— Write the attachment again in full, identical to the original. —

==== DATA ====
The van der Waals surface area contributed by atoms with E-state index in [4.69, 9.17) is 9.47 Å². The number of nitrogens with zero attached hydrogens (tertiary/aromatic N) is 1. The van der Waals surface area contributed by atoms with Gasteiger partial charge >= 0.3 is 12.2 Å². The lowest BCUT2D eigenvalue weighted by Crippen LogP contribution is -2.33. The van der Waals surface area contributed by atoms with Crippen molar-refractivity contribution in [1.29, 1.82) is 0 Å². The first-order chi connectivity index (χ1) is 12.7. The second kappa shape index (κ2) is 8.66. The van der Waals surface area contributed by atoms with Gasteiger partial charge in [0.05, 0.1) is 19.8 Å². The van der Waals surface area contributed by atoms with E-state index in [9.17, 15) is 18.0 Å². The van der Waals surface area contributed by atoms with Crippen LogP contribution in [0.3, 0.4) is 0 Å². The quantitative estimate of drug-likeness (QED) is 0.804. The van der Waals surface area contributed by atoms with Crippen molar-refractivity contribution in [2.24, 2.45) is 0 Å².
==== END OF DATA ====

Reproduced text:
The van der Waals surface area contributed by atoms with E-state index in [4.69, 9.17) is 9.47 Å². The number of nitrogens with zero attached hydrogens (tertiary/aromatic N) is 1. The van der Waals surface area contributed by atoms with Gasteiger partial charge >= 0.3 is 12.2 Å². The lowest BCUT2D eigenvalue weighted by Crippen LogP contribution is -2.33. The van der Waals surface area contributed by atoms with Crippen molar-refractivity contribution in [1.29, 1.82) is 0 Å². The first-order chi connectivity index (χ1) is 12.7. The second kappa shape index (κ2) is 8.66. The van der Waals surface area contributed by atoms with Gasteiger partial charge in [0.05, 0.1) is 19.8 Å². The van der Waals surface area contributed by atoms with E-state index in [9.17, 15) is 18.0 Å². The van der Waals surface area contributed by atoms with Crippen LogP contribution in [0.3, 0.4) is 0 Å². The quantitative estimate of drug-likeness (QED) is 0.804. The van der Waals surface area contributed by atoms with Crippen molar-refractivity contribution in [2.24, 2.45) is 0 Å².